Arlene awoke to the loud purring and uneasy shuffling of Purdy the pregnant barn cat ready to pop. She reached over with a chin scratch to calm the aches of the mother-to-be. Once Purdy gave birth, Mrs. Krieger promised Arlene a kitten to keep as an early eighth birthday present. She couldn’t wait to raise the baby animal the same way the Krieger’s had adopted and raised her on their Wisconsin cattle farm. Every day was a new chore, a new harvest, or a new blossom as the grass grazing field blended into the golden hay field, all rippling like water in the wind. When Arlene’s unwed mother got knocked up once again by a local, she was sent to live in a convent for wayward women near Chicago, where the land swelled with hardened brick and empty pavement. The concept of family wasn’t as black and white as other townspeople liked to preach.
Arlene kicked bare feet over the side of the iron-frame bed. The Krieger’s said that a young lady should never walk barefoot on a farm, but they also kept the hardwood floors swept and mopped for clients who often came over for coffee and a morning yarn. It seemed okay to walk in her own room without slippers. Who would know? Except for a handful of thin rugs, everything else in the entire home was hand-crafted from wood. The pitter-patter of approaching footfalls made Arlene briefly consider sliding into slippers, but she also enjoyed the feel of the cool floor on her toes.
“You risen yet?” Mrs. Krieger asked, knocking softly on the girl’s bedroom door to push it open. “Got eggs and sausage once you’re up and at’em.”
“Purdy is hurtin’,” Arlene whispered. Mrs. Krieger shuffled to the side of the bed and placed her left palm on the cat’s stomach. A life on the farm had kept her body and mind strong, but her knees bore the brunt of a life of labor.
“Six, I reckon,” the woman said. “Any day now.” Pulling away and flicking shed fur from her fingers, she squatted down in front of Arlene. Both arthritic knees popped like kindling. “Open,” she said.
Arlene opened her mouth as wide as she could to let Mrs. Krieger peek inside. The woman poked a loose molar. The tooth wiggled in the socket, which created a soft crunching like Mrs. Krieger’s knees.
“It hurts,” Arlene said.
“Means change is a’comin’, sugar bean,” Mrs. Krieger said, and pinched the girl’s nose.
Purdy mewled and twisted to her side. The barn cat rubbed her face along the quilt in agony as discharge leaked near the tail.
“Oh Purdy, you’ve got some timing!” Mrs. Krieger said. She groaned herself upright and opened Arlene’s closet for a towel. “Go tell Mr. Krieger. Tell him about Purdy. Hurry now.”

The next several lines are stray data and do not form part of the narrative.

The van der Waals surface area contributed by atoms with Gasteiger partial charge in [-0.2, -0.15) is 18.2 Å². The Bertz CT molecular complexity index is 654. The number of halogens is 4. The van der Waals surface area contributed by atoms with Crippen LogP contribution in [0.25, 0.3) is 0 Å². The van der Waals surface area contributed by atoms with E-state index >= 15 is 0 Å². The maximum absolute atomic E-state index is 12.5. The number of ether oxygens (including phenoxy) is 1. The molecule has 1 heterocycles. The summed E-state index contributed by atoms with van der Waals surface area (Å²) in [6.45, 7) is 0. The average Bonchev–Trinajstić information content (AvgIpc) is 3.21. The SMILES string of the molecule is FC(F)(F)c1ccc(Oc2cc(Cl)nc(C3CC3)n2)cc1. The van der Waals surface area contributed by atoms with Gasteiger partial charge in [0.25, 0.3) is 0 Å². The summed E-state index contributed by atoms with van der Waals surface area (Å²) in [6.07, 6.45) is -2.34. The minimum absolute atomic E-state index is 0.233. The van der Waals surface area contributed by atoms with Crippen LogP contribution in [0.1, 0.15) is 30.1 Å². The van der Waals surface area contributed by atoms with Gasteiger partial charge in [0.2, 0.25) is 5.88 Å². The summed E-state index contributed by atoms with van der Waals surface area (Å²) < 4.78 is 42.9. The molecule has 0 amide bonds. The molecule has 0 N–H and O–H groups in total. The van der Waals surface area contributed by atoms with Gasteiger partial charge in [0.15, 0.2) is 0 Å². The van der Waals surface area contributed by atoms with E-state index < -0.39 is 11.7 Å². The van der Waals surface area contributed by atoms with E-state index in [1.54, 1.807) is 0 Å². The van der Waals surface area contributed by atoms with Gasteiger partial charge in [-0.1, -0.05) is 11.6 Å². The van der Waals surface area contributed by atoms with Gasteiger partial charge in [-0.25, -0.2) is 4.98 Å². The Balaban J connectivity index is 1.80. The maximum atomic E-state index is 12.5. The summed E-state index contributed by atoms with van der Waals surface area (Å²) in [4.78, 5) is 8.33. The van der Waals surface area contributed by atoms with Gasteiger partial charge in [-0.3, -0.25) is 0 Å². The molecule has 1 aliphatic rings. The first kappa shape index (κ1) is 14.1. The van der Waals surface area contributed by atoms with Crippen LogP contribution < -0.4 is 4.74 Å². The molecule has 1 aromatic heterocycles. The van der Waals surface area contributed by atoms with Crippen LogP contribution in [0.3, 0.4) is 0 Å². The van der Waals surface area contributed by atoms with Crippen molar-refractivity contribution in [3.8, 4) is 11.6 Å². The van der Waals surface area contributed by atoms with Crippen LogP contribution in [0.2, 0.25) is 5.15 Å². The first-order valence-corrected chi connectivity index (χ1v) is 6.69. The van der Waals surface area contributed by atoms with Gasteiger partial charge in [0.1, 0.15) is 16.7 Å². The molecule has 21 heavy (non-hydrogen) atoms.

Arlene looked at the writhing cat and, without thinking twice, bypassed her slippers and ran downstairs, out the front door, and toward the barn.
Through the muddy trails along the grazing field, she came upon Mr. Krieger and his shock of white hair as he attempted to wrestle a goat back into its pen. He had it in a front headlock so tight that the goat couldn’t break free. Mud collected thick at the bottom of his overalls. The blue denim melted into brown, blurring the edges of what was supposed to be, and what actually existed.
“Dag nabbit! Ye beast! Goat stew for diner, I says!” Mr. Krieger grunted. The goat bleated and struggled before ultimately submitting with a huff.
“Purdy’s giving birth!” Arlene announced. The wind blew and the quiet fields swayed.
“’Course she is,” Mr. Krieger said. He turned to the goat. “This ain’t over ‘tween us.” He let go and the goat trotted inside the pen. Mr. Krieger latched the gate and wiped his hands on his overalls. “Emmie inside with Purdy?”
Arlene nodded, eager to return to her bedroom and become a mother in the adoptive sense. Today was the day it all happened, the day that purpose reemerged as the start of a better life.
Seeing Arlene without any shoes, Mr. Krieger scooped the girl up and started toward the house. A red truck pulled onto their gravel drive. Arlene felt Mr. Krieger’s face get hot and flush with anger as a gentleman stepped out in a black suit and shining shoes. Slicked back hair sparkled in the sunlight and fell into smooth skin, indoor skin, not farmer’s skin made tough by laborious days of fieldwork.
“Mr. Krieger,” the man said, keeping both hands behind his back. “Daniel Chapman. I run Chappie’s Hamburger Stand.”
“I know who y’are,” Mr. Krieger said. Arlene felt his arm tense. A soft wind blew, curving the distant fields into the shape of the hunched back of a pounce-ready cat.
“Business is . . . waning. I’d like to speak about buying direct from your cattle farm.”
“Well ain’t that a happenstance,” Mr. Krieger said. He put Arlene down and whispered for her to run inside and close the door behind. “You help out Emmie upstairs. I’ll deal with this.”
The girl nodded and looked at Daniel Chapman. The man smiled softly and waved, twinkling his fingers like bits of spiderweb had caught between the tips. It made her stomach tense.
She ran to the front door, each foot slapping the rocky mud, but skidded and jammed her toe into the brick stairs. The sandpaper sting of skin peeling away from her big toe burned against her foot, the toenail cracked upright like a load-bearing beam.
She screamed. The goat bucked and rammed the gate, cows mooed their tuba disinterest, and somewhere a truck drove down the nearby dirt road jangling like a metal workbox filled with rusty tools.
“Five!” Mrs. Krieger shouted from upstairs. “Come on Purdy, one more!”
Arlene looked down at her foot. Blood and mud pooled around the purple and black toe. She imagined the scene upstairs with the barn cat to be much of the same and did her best to hop into the kitchen. Babies got tended to but not people old enough to have their own kitties, and Mrs. Krieger had enough on her hands. The girl wet a napkin and dabbed it against the roaring fireplace of pain. She snapped the toenail forward and winced. The tender underside looked like a beef patty sizzling on a grill. When she looked up, Mrs. Krieger entered the kitchen with a stained towel balled in her arms.
“Five,” the woman frowned, gray hair shedding from her scalp. “That’s all you need to know.”